Here, we describe elicitor-mediated oligomerization and stabilization of the N protein as novel processes associated with resistance against TMV (Figures 2 to 4). The oligomerization and stabilization appear to be separate processes because they are differentially affected by mutations in the RNBS-A motif of N (Figure 5). We infer that oligomerization is functionally significant because, like the N resistance response, it is dependent on an intact P-loop motif (Figure 4). Moreover, there was a correlation between N oligomerization and the elicitation of resistance in that activation of resistance with either mutant or wild-type N was always associated with oligomerization. However, oligomerization is not sufficient to trigger the resistance response (Figure 5), and we deduce that additional interactions of oligomerized N are required for N function. In addition, because silencing of a presumed downstream signaling component in the N signaling pathway (EDS1) has no effect on either the oligomerization or the stabilization of N (Figure 4), it is likely that these are early events associated with the elicitor activation of N. A model of N oligomerization-induced activation of disease resistance is described in more detail below.
The results from the mutational analysis of the TIR domain are in agreement with the proposed signaling function of the TIR. The R24A, S80A, and P110Y mutations have evidently resulted in loss of function in the signaling domain but have caused only partial loss (R24A) or no loss of the oligomerization function. This proposed separation of oligomerization and signaling functions is reinforced by our analysis of an RNBS-A mutant (Figure 5). It is also consistent with the conclusion from EDS1 and NRG1 silencing (Figure 3) that N oligomerization is an early event in the sequence of events leading to P50-elicited disease resistance.
Our finding that the silencing of SGT1 resulted in low levels of N soluble protein is consistent with, although does not prove, the possibility that SGT1 is involved in the elicitor-induced stabilization of N. SGT1 interacts with the RAR1 and HSP90 cofactors of disease resistance, and it has been proposed that RAR1 and SGT1 are cochaperones of HSP90 in the folding of R proteins (Shirasu and Schulze-Lefert, 2000; Schulze-Lefert, 2004). This idea is supported by several lines of evidence: RPM1 levels are reduced in Arabidopsis rar1 or hsp90.2 mutants (Tornero et al., 2002; Hubert et al., 2003); the amount of RPS2 is reduced in Arabidopsis rar1 (Belkhadir et al., 2004); silencing of HSP90 in N. benthamiana causes reduced levels of Rx (Lu et al., 2003); RAR1 controls the steady state level of Mla proteins in barley (Hordeum vulgare) (Bieri et al., 2004).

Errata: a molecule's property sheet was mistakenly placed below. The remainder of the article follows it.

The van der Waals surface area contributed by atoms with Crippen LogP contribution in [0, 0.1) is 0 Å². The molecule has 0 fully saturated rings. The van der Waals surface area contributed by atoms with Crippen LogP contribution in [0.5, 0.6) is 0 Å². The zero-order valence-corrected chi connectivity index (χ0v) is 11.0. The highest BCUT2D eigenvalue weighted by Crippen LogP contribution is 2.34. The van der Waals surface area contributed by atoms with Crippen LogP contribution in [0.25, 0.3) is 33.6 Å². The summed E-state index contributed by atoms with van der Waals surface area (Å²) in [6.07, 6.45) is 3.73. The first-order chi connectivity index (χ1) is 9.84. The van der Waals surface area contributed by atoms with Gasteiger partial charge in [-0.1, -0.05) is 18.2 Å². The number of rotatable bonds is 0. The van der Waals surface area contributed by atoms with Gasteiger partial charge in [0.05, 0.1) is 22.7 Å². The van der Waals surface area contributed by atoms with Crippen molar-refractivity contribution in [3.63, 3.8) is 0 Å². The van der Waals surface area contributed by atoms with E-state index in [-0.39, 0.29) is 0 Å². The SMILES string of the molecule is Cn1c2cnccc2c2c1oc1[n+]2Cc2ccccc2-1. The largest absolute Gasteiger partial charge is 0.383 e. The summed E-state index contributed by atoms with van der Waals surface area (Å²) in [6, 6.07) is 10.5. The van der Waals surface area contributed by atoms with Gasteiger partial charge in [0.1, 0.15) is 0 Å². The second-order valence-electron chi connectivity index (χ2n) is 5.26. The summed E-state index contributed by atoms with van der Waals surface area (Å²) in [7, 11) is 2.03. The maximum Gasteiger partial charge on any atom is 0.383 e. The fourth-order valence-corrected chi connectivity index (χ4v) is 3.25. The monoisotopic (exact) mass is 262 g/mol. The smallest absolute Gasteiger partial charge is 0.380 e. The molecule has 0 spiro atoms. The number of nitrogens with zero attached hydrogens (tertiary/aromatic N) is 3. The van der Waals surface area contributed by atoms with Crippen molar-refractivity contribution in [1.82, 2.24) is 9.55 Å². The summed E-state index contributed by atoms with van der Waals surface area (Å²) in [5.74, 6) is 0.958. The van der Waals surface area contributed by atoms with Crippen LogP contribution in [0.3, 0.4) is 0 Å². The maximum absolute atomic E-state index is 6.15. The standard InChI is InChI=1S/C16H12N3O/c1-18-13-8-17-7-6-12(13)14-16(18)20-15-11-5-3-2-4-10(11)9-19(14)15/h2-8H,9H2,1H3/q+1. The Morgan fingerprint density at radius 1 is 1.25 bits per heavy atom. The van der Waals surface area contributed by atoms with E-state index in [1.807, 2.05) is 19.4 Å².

However, R protein stabilization, SGT1 function, and disease resistance are not always associated in the same way. The RPM1 NBS-LRR protein, for example, which confers resistance against Pseudomonas syringae strains, is unlike N in that it is destabilized when resistance is elicited (Boyes et al., 1998). In this instance, the role of SGT1 may be as a cofactor in a RAR1-dependent degradation mechanism (Holt et al., 2005) rather than as a R protein stabilizer, as implied by our analysis of N. To reconcile these apparently conflicting results, we propose that SGT1 and associated proteins are part of a system for controlling the level of R proteins through either positive or negative regulation.
A model of N activation is shown in Figure 7. The initial events are changes to the conformation of N. We considered the possibility that these changes could be analogous to the disruption of CC and the LRR domain interactions that are associated with the elicitation of Rx-mediated resistance (Figure 7, left branch). However, in an extensive analysis (see Supplemental Tables 2 and 3 online), there was no evidence for intramolecular interactions by coexpression of N domains. Perhaps the intramolecular interactions in N are weaker than in Rx and are not effective for proteins expressed in trans. Alternatively, it is possible that elicitor-mediated activation of N involves interactions with other as yet unidentified proteins or, perhaps, a change in subcellular localization of the protein (Figure 7, right branch).